Chekuri v. Nekkalapudi (Majority, with Dissenting)

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Justia Opinion Summary

The Supreme Court affirmed the order of the circuit court granting Appellant a divorce, dividing the parties' marital property, and awarding alimony to Appellee, holding that the circuit court's rulings were not clearly erroneous.

The parties in this case entered into an arranged marriage in India. Approximately one year later, Appellant filed a complaint for divorce. After the divorce decree was entered Appellant appealed. The Supreme Court affirmed, holding that the circuit court (1) did not err by equally dividing the funds that Appellant spent during the parties' separation; (2) did not err in deciding to divide equally the marital assets; and (3) did not err by awarding Appellee rehabilitative alimony.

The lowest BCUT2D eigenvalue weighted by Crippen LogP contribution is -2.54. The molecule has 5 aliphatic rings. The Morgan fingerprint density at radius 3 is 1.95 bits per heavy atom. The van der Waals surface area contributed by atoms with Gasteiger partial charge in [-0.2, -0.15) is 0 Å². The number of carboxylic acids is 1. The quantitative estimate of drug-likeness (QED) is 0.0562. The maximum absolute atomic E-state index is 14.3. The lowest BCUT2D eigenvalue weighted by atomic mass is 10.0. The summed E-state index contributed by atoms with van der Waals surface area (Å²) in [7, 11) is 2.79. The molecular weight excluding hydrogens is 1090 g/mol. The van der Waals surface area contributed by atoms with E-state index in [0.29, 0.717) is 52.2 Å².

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Cite as 2020 Ark. 74 SUPREME COURT OF ARKANSAS No. CV-18-594 Opinion Delivered: February 20, 2020 LAKSHMINARAYANA CHEKURI APPELLANT APPEAL FROM THE PULASKI COUNTY CIRCUIT COURT, FIFTEENTH DIVISION [NO. 60DR-16-1602] V. MADHURI NEKKALAPUDI APPELLEE HONORABLE RICHARD MOORE, JUDGE AFFIRMED; COURT OF APPEALS’ OPINION VACATED. COURTNEY RAE HUDSON, Associate Justice Appellant Lakshminarayana Chekuri appeals from the Pulaski County Circuit Court’s order, which granted him a divorce from appellee Madhuri Nekkalapudi, divided the parties’ marital property, and awarded alimony to Nekkalapudi. For reversal, Chekuri argues that the circuit court erred in (1) awarding to Nekkalapudi one-half of the marital funds spent by him during the parties’ separation, (2) ordering that the marital assets be divided equally, and (3) awarding rehabilitative alimony to Nekkalapudi. We affirm and vacate the court of appeals’ opinion. The parties entered into an arranged marriage in India on February 12, 2015, and they separated on December 27, 2015. On April 21, 2016, Chekuri filed a complaint for divorce and requested that the parties’ property rights and debt responsibilities be adjudicated. On the same day, the circuit court entered a restraining order, enjoining the parties from “selling, encumbering, mortgaging, contracting to sell, or otherwise disposing of, or removing from the jurisdiction of this Court, any of the property belonging to the parties, except in the ordinary course of business, or except by agreement of the parties, or except by the further Orders of the Court.” Nekkalapudi filed a counterclaim and two amended counterclaims for divorce, wherein she requested temporary and rehabilitative spousal support, as well as repayment for expenses associated with the parties’ wedding and/or an unequal division of the marital estate. Chekuri later amended his complaint for divorce to state that he also reserved the right to request an unequal distribution of property. The circuit court held hearings on Nekkalapudi’s claim for temporary support on October 24 and November 28, 2016, and January 11, 2017. Nekkalapudi testified that she had attended medical school in India and received her MBS degree, which she indicated was equivalent to a Doctor of Medicine degree. She moved to Little Rock to live with Chekuri in May 2015 after the parties’ wedding and after she finished an internship. She testified that Chekuri had verbally and physically abused her beginning in June 2015. Nekkalapudi stated that she cannot practice medicine in the United States until she completes the licensing procedure, which is composed of three steps and associated examinations followed by a three-year residency program. According to Nekkalapudi, she and Chekuri had discussed that she would be financially dependent on him until she was 2 accepted into a residency program. She testified that she moved to Virginia to live with her parents in December 2015 because the preparatory course for the first step of the licensing examination was not offered in Arkansas. She planned to return to Arkansas in May 2016 after completion of the course but was then served with the divorce complaint. Nekkalapudi testified that Chekuri had not supported her financially since she left for Virginia. She stated that she was currently borrowing money from her father to pay for her expenses but that she was expected to reimburse him when she obtained employment. While she received a $25,000 necklace from Chekuri when they got married, Nekkalapudi testified that her father was keeping it as collateral for the funds she had borrowed. She introduced a rehabilitation plan that listed the amount of support she needed until entering a residency program and asked for $7,600 in a lump sum for upfront costs associated with the examinations and approximately $5,500 per month for 44-56 months. Nekkalapudi indicated that it takes 10-12 months to prepare for each licensing exam. Chekuri testified that he had been employed as a psychiatrist at Mercy Hospital in Joplin, Missouri since July 1, 2016. He stated that he had also been pursuing a doctoral degree from the University of North Texas since 2007 and that he conducted research on homelessness as part of that program. He indicated that, as with Nekkalapudi, he had to undergo medical licensing examinations and complete a residency program to become a licensed physician in this country. He testified that he underwent these examinations between 2006 and 2011. Chekuri indicated that his gross salary at the time of the temporary hearings was $250,000 per year and that his net income after taxes and 3 retirement was $7,091.47 per bi-monthly pay period. Before July 2016, he was employed as a resident at the University of Arkansas for Medical Sciences (“UAMS”), and he stated that his monthly income at that time was $4,800–$5,000 per month. Chekuri admitted that he had also received a $30,000 bonus when he signed his contract with Mercy Hospital, although he testified that it would not be fully earned until he had completed two years of employment. According to Chekuri’s October 2016 affidavit of financial means, his monthly expenses totaled $12,661.16. This included $2,100 in rent for his residences in Bella Vista, Arkansas and Joplin, Missouri; $1,800 in food; and $5,997 in “other” expenses, which he listed separately, such as $4,000 for “education and research” and $1,126 in monthly debt payments. His affidavit listed his total debt in October 2016 as $62,127.33, including a $48,200 line of credit at One Bank, and his cash on hand and in bank accounts was listed as $9,203.55. According to Chekuri, the $4,000 per month was selffunded research, which he testified was necessary for him to complete his doctoral degree. On January 20, 2017, the circuit court entered an order awarding Nekkalapudi temporary spousal support of $2,500 per month beginning in January 2017 until further order of the court. At a review hearing on June 21, 2017, Chekuri introduced a current affidavit of financial means demonstrating that his monthly income had remained the same but that his monthly expenses had increased to $18,427.88. He attributed this increase to the spousal support and to larger payments toward his debt. The affidavit listed his current total debt as $72,135.78, with monthly payments of $5,474, and cash on hand 4 was listed as $2,893.25. According to Chekuri, his line of credit at One Bank was opened shortly before the wedding and was used by Nekkalapudi to purchase a $25,000 gold necklace. He testified that the loan had matured in February 2017 and that he had to increase his monthly payments to $5,000 for the next several months. Nekkalapudi testified that she had been searching for employment since January but had not been successful. She stated that she was currently working part time for her father for $500 per month and attending a preparation course for her medical-licensing exams. Although she was currently able to meet her monthly expenses, she indicated that this was because she was living with her parents, and she requested an increase in temporary alimony to $4,000. The circuit court declined to modify alimony pending the final divorce hearing, which was held on August 3, 2017. Nekkalapudi testified at the hearing that in addition to the alimony, she was currently earning $540 per month from her employment with her father. Her current affidavit of financial means listed monthly expenses of $4,407, cash on hand of $1,240, and investments worth $440. She indicated that, although she was still living with her parents rent-free, she had to pay a portion of the utilities, in addition to her phone bill, car payment, health insurance, pet expenses, and personal-care items. Nekkalapudi further testified that she owed her father and her uncle more than $55,000 in wedding-related expenses, along with her personal debt to her father of $48,020 and credit card debt of $4,178. She stated that she had paid for the first part of her licensing exam 5 but had not yet taken it, and she introduced a two-year match-program plan from the preparation course that she was following. Nekkalapudi prepared a summary of each party’s assets that she alleged comprised the marital estate. According to this document, Chekuri had $176,668.60 in marital assets, in addition to his retirement accounts worth approximately $20,000, while Nekkalapudi’s assets were $1,244.92. Nekkalapudi testified that she had included Chekuri’s withdrawals from his checking accounts, which were in excess of $86,000 in 2016 alone, a vehicle that he gave to a colleague, and transfers of funds to India. She stated that there was no documentation of where he had spent the funds that he had withdrawn and that she was asking the circuit court to treat these funds as a marital asset. Nekkalapudi requested that the marital estate be distributed by awarding her the funds in her checking account, half of Chekuri’s retirement, and $87,711.84 in cash, which was one-half of Chekuri’s other assets listed on her exhibit. Nekkalapudi also introduced Chekuri’s bank statements from 2013 onward in support of her request. She stated that Chekuri had $7,000–8,000 in his accounts when the divorce complaint was filed but only $1,200 by the time of the hearing. She testified that this was unreasonable given his salary and that she believed he was either sending the money to India or was holding it in cash. With regard to spousal support, Nekkalapudi requested rehabilitative alimony of $4,400 for two years, which would cover her monthly expenses until she entered a residency program. 6 Chekuri’s most recent affidavit of financial means revealed that he had received a raise and was now earning more than $270,000 per year, with a bimonthly net income of $7,719.27. The affidavit reflected that Chekuri’s cash on hand was $3,895.75 and that his retirement account was worth $21,312.99. His current monthly expenses were listed as $18,559.40, and his indebtedness totaled $66,714.74, with monthly payments of $5,503. He explained that the $4,000 in education and research expenses each month included fees for his doctoral program as well as payments for client recruitment and incentives to the homeless for their interviews. He indicated that he hoped to receive his doctorate within one year. According to Chekuri, his cash withdrawals were high because he preferred to pay for expenses in either cash or cashier’s checks, including his rent, utilities, and alimony. He agreed that his credit-card payments, phone bill, retirement-account contributions, insurance payments, and tuition payments were not paid in cash. While his withdrawals increased substantially in 2016, he attributed this to his increased salary, his increased payments toward the line of credit with One Bank, and the relocation expenses associated with his new job. With regard to the transfers of cash to India, Chekuri testified that these funds were sent to relatives so that he would have cash while there for the wedding and to pay for wedding-related expenses. He denied that he had any cash other than what was reflected on his bank statements. He also stated that he had donated a vehicle to a coworker but that it was an old vehicle in need of repair. Chekuri disagreed that it was understood between the parties that he would be the financial provider when they got 7 married. He further stated that Nekkalapudi had access to plenty of resources from her family and that the alimony was not her only source of funds. Following the hearing, both parties submitted briefs outlining their positions. Nekkalapudi argued in her brief that no unique or extraordinary circumstances existed to support an unequal distribution of the marital assets in favor of Chekuri. To the contrary, she claimed that he had converted in excess of $100,000 of marital funds into cash since filing his complaint for divorce and that if either party was entitled to an unequal division, it was her. She further contended that Chekuri had violated the April 2016 restraining order by withdrawing these large sums in cash, which was inconsistent with how he had operated prior to the parties’ separation. Nekkalapudi asserted that Chekuri’s testimony regarding the disposition of these funds was not credible, particularly the money that he claimed to have spent on self-funded research that was unsupported by documentation or any other evidence. She argued that his actions had deprived her of her marital interest in these assets. In order to achieve equity, Nekkalapudi requested that the circuit court either (1) award her one-half of the marital estate, including the 2016–2017 cash withdrawals and transfers amounting to $136,831, and require each party to pay his or her own debt; (2) award her the entire amount of the funds that Chekuri had converted and one-half of the remaining marital estate, with each party responsible for his or her own debt; or (3) award one-half of the marital estate to each party, order Chekuri to pay all debts incurred during the marriage, and award her $4,000 in alimony for three years. 8 In his brief, Chekuri asserted that the parties’ marriage was short and their period of cohabitation even shorter—approximately four months. He argued that during this time, he had averaged $5,000 in monthly net income and that this defined the standard of living between the parties, not his increased salary beginning in July 2016. He contended that Nekkalapudi should not receive any additional alimony because she had failed to seriously pursue her license to practice medicine or other employment, she had assets in the form of gold jewelry that he had given her, and she was receiving support from her parents. With regard to his cash withdrawals, Chekuri claimed that they were for normal, ordinary living expenses and that it was typical in the Indian culture to pay in cash. If the circuit court was inclined to award Nekkalapudi a portion of these withdrawals or of his retirement, Chekuri requested that he receive an unequal distribution in his favor. The divorce decree was entered on March 19, 2018. The circuit court found that Chekuri was entitled to an absolute divorce from Nekkalapudi based on eighteen months of continuous separation since December 27, 2015; that Nekkalapudi was awarded onehalf of Chekuri’s retirement that had accrued from the date of the parties’ marriage until entry of the decree; that Nekkalapudi should receive $68,415.50 as one-half of the marital funds Chekuri had spent during the course of the parties’ separation, to be paid in installments for eighteen months; that Nekkalapudi was awarded all gifts and jewelry that Chekuri had given her during the marriage; that each party was awarded the property currently in their possession; and that each party was responsible for the debts in his or her name, including the marital debt in Chekuri’s name. As to alimony, the court found that 9 Nekkalapudi had a temporary financial need and that Chekuri not only had the ability to pay but was also in a superior financial and educational position to Nekkalapudi. As a result, the circuit court awarded $1,000 per month in spousal support to Nekkalapudi for a period of eighteen months. Chekuri filed a timely notice of appeal from the divorce decree. Following the court of appeals’ opinion reversing and remanding the circuit court’s order, Nekkalapudi filed a petition for review, which this court granted. When we grant a petition for review, we treat the appeal as if it had originally been filed in this court. Cooper v. Kalkwarf, 2017 Ark. 331, 532 S.W.3d 58. Division of Property In his first point on appeal, Chekuri argues that the circuit court erred by equally dividing the funds that he spent during the parties’ separation. He contends that Nekkalapudi was entitled to a division of these marital funds only if she proved that he spent them with the intent to defraud her. Chekuri asserts that she failed to meet this burden, and further, that the circuit court made no finding of fraud. We review divorce cases de novo on appeal. Moore v. Moore, 2019 Ark. 216, 576 S.W.3d 15. However, the circuit court’s findings pertaining to the division of property will not be reversed unless they are clearly erroneous or against the preponderance of the evidence. Id. A finding is clearly erroneous when the reviewing court, on the entire evidence, is left with a definite and firm conviction that a mistake has been made. Jones v. Jones, 2014 Ark. 96, 432 S.W.3d 36. We also give due deference to the circuit court’s 10 determination of the credibility of the witnesses and the weight to be given to their testimony. Id. Pursuant to Arkansas Code Annotated section 9-12-315(b) (Repl. 2015), all property acquired by either spouse subsequent to the marriage is considered marital property, with certain exceptions not applicable here. This includes property acquired after separation but prior to the entry of the divorce decree. Taylor v. Taylor, 369 Ark. 31, 250 S.W.3d 232 (2007). Chekuri relies on this court’s decision in Skokos v. Skokos, 332 Ark. 520, 968 S.W.2d 26 (1998), in support of his argument that Nekkalapudi was not entitled to a portion of the marital funds that he spent during their separation. 1 In Skokos, the appellant (Ms. Skokos) requested a reimbursement for one-half of the money placed in trust by Mr. Skokos to benefit the parties’ children because she alleged that the transfer was made without her knowledge or consent. She further sought a portion of the funds Mr. Skokos had paid to a business associate in satisfaction of a marital debt. The circuit court found that these were valid expenditures and refused to make Mr. Skokos repay these amounts. On appeal, we explained that [i]n a divorce action, a spouse may recover his or her interest in marital property that the other spouse has transferred if the latter made the transfer for the purpose of defrauding the former of his or her interest in the property. Pierson v. Barkley, 253 Ark. 131, 133, 484 S.W.2d 872, 873 (1972); Dowell v. Dowell, 207 Ark. 578, 182 S.W.2d 344 (1944). 1 Although Chekuri also cites to opinions by our court of appeals, we are not bound by such precedent. Robinson Nursing & Rehab. Ctr., LLC v. Phillips, 2019 Ark. 305, 568 S.W.3d 624. 11 In Ramsey v. Ramsey, 259 Ark. 16, 531 S.W.2d 28 (1975), the wife was granted a divorce but appealed the Chancellor’s division of property. We reversed and remanded, in part, because the Chancellor had failed to make an award to the wife for personal property that her husband had fraudulently transferred. We said that there was a preponderance of the evidence to show that there was a wrongful disposition of personal property by appellee to defeat appellant’s marital interest and that it was error for the court to refuse to consider or make any order concerning items removed by appellee. An extensive enumeration of these items was made by appellant and it was not substantially contradicted. See Carr v. Carr, 226 Ark. 355, 289 S.W.2d 899. See also, Austin v. Austin, 143 Ark. 222, 220 S.W. 46; Wilson v. Wilson, 163 Ark. 294, 259 S.W. 742. Ramsey v. Ramsey, 259 Ark. at 23, 531 S.W.2d at 33. See also Hardy v. Hardy, 228 Ark. 991, 995, 311 S.W.2d 761, 763–64 (1958) (“A husband has the right to make a transfer of his property, either with or without consideration, even though he strips himself of all means of supporting his wife, and leaves her without the means of subsistence, provided that he does so in good faith and without intention of defrauding her of her just claims upon him and his estate.”) (citation omitted). Skokos, 332 Ark. at 535–36, 968 S.W.2d at 34. In affirming the circuit court’s finding with respect to the transfer to the trust, we stated: Whether or not Ms. Skokos was aware of, or consented to, the creation of Trust No. 3 and the $60,000 gift to her children that was authorized by the trust, we know of no authority that entitles a spouse to be reimbursed in a divorce proceeding for every nonconsensual transfer of marital funds made by the other spouse. Under the rule announced in Pierson v. Barkley, supra, and Ramsey v. Ramsey, supra, and the other cases cited above, it was necessary for Ms. Skokos to prove that Mr. Skokos effectuated that transfer of marital property (the $60,000) with the specific intent to defraud Ms. Skokos of her interest in that property. Proof of that sort is clearly lacking in the record. 12 Id. at 540, 968 S.W.2d at 36.2 We also affirmed the circuit court’s ruling that appellant was not entitled to be reimbursed for repayment of the loan: The propriety or lack of propriety, other than in the context of the relationship between Mr. and Ms. Skokos, of the payments to Mr. Nelson is not at issue in this appeal. Rather, as noted above, we are concerned with whether the payments were made to defraud Ms. Skokos of her marital interest in the funds. “Ordinarily, we do not reverse a chancellor where the decision turns largely on disputed facts and witness credibility, as we accede to [her] superior position to observe the witnesses and gauge their demeanor.” Dopp v. Sugarloaf Mining Co., 288 Ark. 18, 21, 702 S.W.2d 393, 394 (1986). The ruling was not clearly erroneous. Chekuri contends that, as in Skokos, Nekkalapudi failed to prove that his withdrawals and transfers of funds were made with the specific intent to defraud her of her marital interest. Nekkalapudi responds, however, that the facts in Skokos are distinguishable because in this case there was no documentation or evidence, other than Chekuri’s testimony, to show where these funds were spent or transferred. She asserts that, based on this lack of evidence, as well as the proof she presented to show Chekuri’s change in spending habits and the substantial increase in his cash withdrawals after the divorce complaint was filed, the circuit court did not err by awarding her one-half of these marital funds. We agree that the circuit court’s award was not clearly erroneous under the facts in this case. The exhibits introduced by Nekkalapudi demonstrated that Chekuri’s cash withdrawals increased from approximately $1,200 per month prior to and during the 2 Although Skokos, supra, referenced the requirement of fraud, we note that in Ramsay v. Ramsey, this court held that the “wrongful disposition” of property by one spouse should have been considered by the circuit court when ordering the division of marital property. 259 Ark. at 23, 531 S.W.2d at 33. 13 marriage to more than $7,100 per month in 2016, after the parties’ separation. In addition, the evidence showed that the cash balance in his accounts went from over $9,200 in 2016 to approximately $1,200 by the time of the divorce hearing. While Chekuri attempted to justify these expenditures by pointing to his greatly increased income starting in July 2016 and to the fact that he paid most of his expenses in cash, he had no documentation to support the majority of his expenses, which he alleged amounted to $18,559.40 per month. For example, he claimed $4,000 in monthly research expenses for his doctoral program, but he had no bills, receipts, or any other proof of these expenditures. And as Nekkalapudi argued in her posttrial brief, Chekuri had been pursuing his doctorate for at least ten years, well before he obtained his new position at Mercy Hospital, yet he was clearly not withdrawing these same amounts prior to 2016. The circuit court recognized this at the conclusion of the final hearing, stating, “I would think you would summarize research expense if nothing else for tax purposes.” Chekuri also claimed that he was spending approximately $5,500 each month to pay off his debts starting in the spring of 2017. However, according to his affidavits, his total debt increased by $10,000 from October 2016 to June 2017 and had decreased by less than $6,000 in August 2017. Relying on this proof, Nekkalapudi argued below that Chekuri had converted at least $135,000 in income with the effect of depriving her of her marital interest. Thus, contrary to Chekuri’s argument, there was evidence from which the circuit court could have concluded that Chekuri spent these funds with the intent to defraud Nekkalapudi. 14 We defer to the circuit court’s superior position in determining the credibility of witnesses and resolving any conflicts in the testimony. Moore v. Moore, supra. Chekuri contends that the circuit court failed to make a finding of fraud, but he made no request for specific findings pursuant to Ark. R. Civ. P. 52. In the absence of a showing to the contrary, we presume that the circuit court acted properly and made such findings of fact as were necessary to support its decision. Curry v. Pope Cnty. Equalization Bd., 2011 Ark. 408, 385 S.W.3d 130; McCracken v. McCracken, 2009 Ark. App. 758, 358 S.W.3d 474. We therefore affirm the circuit court’s award to Nekkalapudi of one-half of the marital funds that Chekuri spent during the parties’ separation. In his second point on appeal, Chekuri contends that the circuit court erred in ordering an equal division of marital assets. He makes this argument with respect to both the award of one-half of the marital funds expended and the award to Nekkalapudi of onehalf of his retirement account, which was worth approximately $21,000 at the time of the final hearing. According to Arkansas Code Annotated section 9-12-315(a), all marital property “shall be distributed one-half (1/2) to each party unless the court finds such a division to be inequitable.” In that event, the court is to make some other division that it deems equitable, taking into consideration the length of the marriage; the age, health, and station in life of the parties; the occupation of the parties; the amount and sources of income; vocational skills; employability; the estate, liabilities, and needs of each party and opportunity of each for further acquisition of capital assets and income; the contribution 15 of each party in acquisition, preservation, or appreciation of marital property, including services as a homemaker; and the federal income tax consequences of the division of property. Ark. Code Ann. § 9-12-315(a)(1)(A). When marital property is divided unequally, the circuit court must state its basis and reasons therefore. Ark. Code Ann. § 912-315(a)(1)(B). Chekuri asserts that an unequal distribution in his favor would be equitable because the marital assets at issue were obtained after the parties had separated; the parties were married for a short time and kept their individual property separately; Nekkalapudi did not contribute to the advancement of Chekuri’s career; and the alimony and property awards in this case punished him for working hard while rewarding Nekkalapudi for failing to seriously pursue employment or her medical license. The circuit court in this case clearly considered the factors listed in section 9-12-315 and determined that an equal distribution of marital assets would be equitable even though each party had requested an unequal division. The court repeatedly chastised Nekkalapudi for not working more diligently to obtain her medical license or more lucrative employment but also recognized the great disparity between each party’s assets, incomes, and employability. In addition, there was evidence that Nekkalapudi had a larger amount of personal debt. At the conclusion of the hearing, the circuit court stated, “There is the expense and cash situation on one side, and on the other it is very short term even if they lived together consistently. And the employment situation of only working for $500 is questionable. There are equities on both sides.” Further, even though it equally divided 16 the marital property, the circuit court awarded Nekkalapudi only a fraction of the rehabilitative alimony that she requested. We have held that the division of marital property and an award of alimony are complementary devices that a circuit court may employ to make the dissolution of a marriage as equitable as possible. Russell v. Russell, 2013 Ark. 372, 430 S.W.3d 15. Under these circumstances, we cannot say that the circuit court’s decision to equally divide the marital assets was clearly erroneous. The dissent faults the circuit court for failing to recite the basis for its distribution of property. However, the court is only required to state the basis and reasons for its award where it finds that an unequal distribution of marital property is warranted. Ark. Code Ann. § 9-12-315(a)(1)(B). Here, as discussed above, the circuit court divided all marital property equally between the parties. Award of Alimony In his third and final point on appeal, Chekuri argues that the circuit court erred by awarding Nekkalapudi rehabilitative alimony. He challenges both the $2,500 per month in temporary alimony that was ordered in January 2017 and the $1,000 per month in rehabilitative alimony for a period of eighteen months that was awarded in the divorce decree. The purpose of alimony is to rectify the economic imbalances in earning power and standard of living in light of the particular facts in each case. Foster v. Foster, 2016 Ark. 456, 506 S.W.3d 808. We have held that the primary factors to be considered in determining whether to award alimony are the financial need of one spouse and the other 17 spouse’s ability to pay. Id. “In addition, the following secondary factors should be considered: (1) the financial circumstances of both parties; (2) the couple’s past standard of living; (3) the value of jointly owned property; (4) the amount and nature of the parties’ income, both current and anticipated; (5) the extent and nature of the resources and assets of each of the parties; (6) the amount of income of each that is spendable; (7) the earning ability and capacity of each party; (8) the property awarded or given to one of the parties, either by the court or the other party; (9) the disposition made of the homestead or jointly owned property; (10) the condition of health and medical needs of both husband and wife; (11) the duration of the marriage; and (12) the amount of child support.” Id. at 9, 506 S.W.3d at 815. An award of alimony is within the sound discretion of the circuit court, and we will not reverse that decision absent an abuse of discretion. Id. at 15, 506 S.W.3d at 818–19. We have further emphasized that the circuit court is in the best position to view the needs of the parties in connection with an award of alimony. Id. at 15, 506 S.W.3d at 818. Chekuri argues that rehabilitative alimony should not have been awarded at all due to the short nature of their marriage, which he asserts was not long enough to establish a marital standard of living. He asserts that neither the temporary support order nor the support ordered in the decree should have been made and that both should be set aside. He further contends that he should be reimbursed for the support he has already paid. With regard to Chekuri’s challenge to the $2,500 in temporary support that was ordered in January 2017, this issue is not properly before us because he failed to designate 18 the temporary order in his notice of appeal. A notice of appeal shall designate the judgment, decree, order, or part thereof from which the case is appealed. Ark. R. App. P.– Civ. 3(e)(ii) (2019). We have held that orders not mentioned in a notice of appeal are not properly before the appellate court. Entertainer, Inc. v. Duffy, 2012 Ark. 202, 407 S.W.3d 514. Furthermore, Chekuri did not make this argument or request reimbursement of temporary support either at the final hearing or in his posttrial brief; thus, it is not preserved for our review of his appeal from the divorce decree. Ingle v. Ark. Dep’t of Human Servs., 2014 Ark. 471, 449 S.W.3d 283. As to the award of $1,000 in rehabilitative alimony, Chekuri’s contention that a marital standard of living was not established between the parties is contrary to his position below. In his posttrial brief, he claimed that his average net monthly income of $5,000 per month “was the standard of living between the parties.” Thus, this particular argument is being raised for the first time on appeal and is not preserved. Ingle, supra. Chekuri further argues that the circuit court’s alimony award should be set aside because the property division ordered in the divorce decree granted Nekkalapudi more than $68,000. He contends that this amount, combined with the temporary support that she received for approximately one year, is sufficient to allow her to be self-supporting. We cannot say that the circuit court abused its discretion in its award of alimony under the circumstances in this case. Nekkalapudi testified that she was currently earning approximately $500 per month, with monthly expenses of at least $2,600 even if she continued to live with her parents. In comparison, Chekuri’s net income exceeded 19 $15,000 a month. Nekkalapudi also introduced a document detailing the two-year plan that she was following in order to obtain her medical license. Although Chekuri claimed that this process could be completed in six months, he admitted that it took him five years to obtain his own license. The circuit court correctly focused on Nekkalapudi’s financial need and Chekuri’s ability to pay. In addition, the court recognized Nekkalapudi’s delayed efforts to pursue her career throughout the divorce proceedings; the court awarded her only one-quarter of the alimony that she requested, and the award was for a shorter duration of time than she requested. The circuit court was in the best position to determine the financial needs of each party in this case. Foster, supra. Accordingly, we affirm the alimony award as well. Affirmed; court of appeals’ opinion vacated. HART and WOOD, JJ., dissent. JOSEPHINE LINKER HART, Justice, dissenting. I dissent. In my view, there is a lack of subject matter jurisdiction in this case, and, if there is subject matter jurisdiction, the circuit court clearly erred in dividing Mr. Chekuri’s living expenses as part of the property settlement. A. Subject-Matter Jurisdiction. When a trial court lacks subject-matter jurisdiction, we must dismiss the appeal. James v. Williams, 372 Ark. 82, 270 S.W.3d 855 (2008). Subject matter jurisdiction is a matter that we are obligated to raise on our own motion. Id. Before a circuit court of this state acquires subject-matter jurisdiction so as to have the power to grant a divorce, there 20 must first be a valid marriage. The parties testified that they were married in India. However, no documentation was provided to the circuit court, save for a wedding invitation. Furthermore, neither party provided any description of the ceremony, qualifications or even the identity of the official presiding over the proceedings, or even if the marriage license was recorded. Indeed, all we know about the wedding was that more than $100,000 was spent on it. There is an additional problem. Testimony in the record establishes that while the ceremony was conducted in India, the marriage was not consummated there, nor could it be said that the parties resided in India at the time. Pursuant to Arkansas Code Annotated section 9-11-107 (Repl. 2015), more information is required. It states: (a) All marriages contracted outside this state that would be valid by the laws of the state or country in which the marriages were consummated and in which the parties then actually resided shall be valid in all the courts in this state. I have scoured the record and found no proof sufficient to satisfy section 9-11-107. Accordingly, I would dismiss this appeal. B. Property Division The circuit court’s property division is fatally flawed. First, pursuant to what is commonly referred to as the “separation hearing,” Nekkalapudi was given generous temporary support in the amount of $2,500 per month. For this reason alone, the circuit court erred in going back and giving her more of Chekuri’s salary as “property.” Certainly the equities do not compel such an action. After Chekuri filed for divorce, he improved his financial situation by securing gainful employment. At the same time, Nekkalapudi 21 failed to even take the steps necessary to secure a medical license in the United States, much less any type of job that would be commensurate with her education. Further, it is undisputed that Nekkalapudi’s contribution to the so—called marriage were minimal at best. It is not sufficient that the circuit court “consider” the factors listed in Arkansas Code Annotated section 9-12-315—judicial discretion requires that the court properly apply those factors. These factors are: (i) The length of the marriage; (ii) Age, health, and station in life of the parties; (iii) Occupation of the parties; (iv) Amount and sources of income; (v) Vocational skills; (vi) Employability; (vii) Estate, liabilities, and needs of each party and opportunity of each for further acquisition of capital assets and income; (viii) Contribution of each party in acquisition, preservation, or appreciation of marital property, including services as a homemaker; and (ix) The federal income tax consequences of the court's division of property. Given Nekkalapudi’s indifference to bettering her situation, all of the section 9-12-315 factors dictate that Chekuri not be forced to give Nekkalapudi half of the money he expended for his living expenses. The majority’s contention that findings were not required because the circuit court divided the marital property “equally,” is simply not supported by the record. Marital 22 property” is defined by section 9-12-315(b): (b) For the purpose of this section, “marital property” means all property acquired by either spouse subsequent to the marriage except: (1) Property acquired prior to marriage or by gift or by reason of the death of another, including, but not limited to, life insurance proceeds, payments made under a deferred compensation plan, or an individual retirement account, and property acquired by right of survivorship, by a trust distribution, by bequest or inheritance, or by a payable on death or a transfer on death arrangement; (2) Property acquired in exchange for property acquired prior to the marriage or in exchange for property acquired by gift, bequest, devise, or descent; (3) Property acquired by a spouse after a decree of divorce from bed and board; (4) Property excluded by valid agreement of the parties; (5) The increase in value of property acquired prior to marriage or by gift or by reason of the death of another, including, but not limited to, life insurance proceeds, payments made under a deferred compensation plan, or an individual retirement account, and property acquired by right of survivorship, by a trust distribution, by bequest or inheritance, or by a payable on death or a transfer on death arrangement, or in exchange therefor; (6) Benefits received or to be received from a workers' compensation claim, personal injury claim, or Social Security claim when those benefits are for any degree of permanent disability or future medical expenses; and (7) Income from property owned prior to the marriage or from property acquired by gift or by reason of the death of another, including, but not limited to, life insurance proceeds, payments made under a deferred compensation plan, or an individual retirement account, and property acquired by right of survivorship, by a trust distribution, by bequest or inheritance, or by a payable on death or a transfer on death arrangement, or in exchange therefor. Accordingly, most of the “property” that the circuit court awarded did not qualify as marital property under section 9-12-315. I concede that the circuit court had the authority to award Nekkalapudi half of the existing property, like Chekuri’s retirement 23 account. However, the circuit court went well beyond that “equal” division. The circuit court made an unequal distribution of marital property when it awarded Nekkalapudi half of Chekuri’s spending on living expenses for rent, utilities, food, gasoline---the necessities that allowed him to earn the income that he did after Nekkalapudi fled the marriage. I cannot ignore that the circuit court made this “property” award after it had already required Chekuri to pay $2500 per month to support Nekkalapudi while she opposed the divorce. If the circuit court had applied the statutory factors listed in section 9-12-315, perhaps it could have seen what was truly fair and equitable. I respectfully dissent. RHONDA K. WOOD, Justice, dissenting. I agree with Justice Hart’s dissenting opinion to the extent that it states that the circuit court erroneously divided the marital property pursuant to Arkansas Code Annotated § 9-12-315(a)(1) because it did not apply the factors provided in the statute. The statute clearly requires the court to “state its basis and reasons for not dividing the marital property equally between the parties.” Ark. Code Ann. § 9-12-315(a)(1)(B). The circuit court’s failure to recite in the order its basis for the unequal distribution alone requires reversal. Nevertheless, I write separately to further expound on the majority’s second footnote because I believe in Skokos this court misrepresented precedent. In Skokos, the court explained the Ramsey decision by stating, “We reversed and remanded, in part, because the Chancellor had failed to make an award to the wife for personal property that her husband had fraudulently transferred.” Skokos v. Skokos, 332 Ark. 520, 535, 968 24 S.W.2d 26, 34 (1998) (citing Ramsey v. Ramsey, 259 Ark. 16, 531 S.W.2d 28 (1975)). This is factually inaccurate. Ramsey permitted an award for one spouse’s “wrongful disposition” of marital property, not fraud. Ramsey, 259 Ark. at 23, 531 S.W.2d at 33. Skokos also cites Pierson v. Barkley for the same proposition. 253 Ark. 131, 133, 484 S.W.2d 872, 873 (1972). But in Pierson, a probate case, the circuit court concluded that a husband’s predeath transfer of property to his children was “voidable.” Id. Thus, neither Ramsey nor Pierson required a circuit court to find fraud before awarding funds spent by one spouse. However, relying on faulty precedent, Skokos held that the spouse could not receive a reimbursement for marital funds spent absent proof of intent to defraud. 332 Ark. at 540, 968 S.W.2d at 36. Therefore, citing Skokos, this court and the court of appeals have continued to require fraud when Skokos improperly interpreted and misstated precedent. It is time we correct this and return to the statutory scheme in property distribution. Therefore, while I do not think that fraud is specifically required, the circuit court was required to “state its basis” for an unequal distribution of the marital property pursuant to Ark. Code Ann. § 9-12-315(a)(1)(B). Without knowing the basis, we cannot review the decision. 25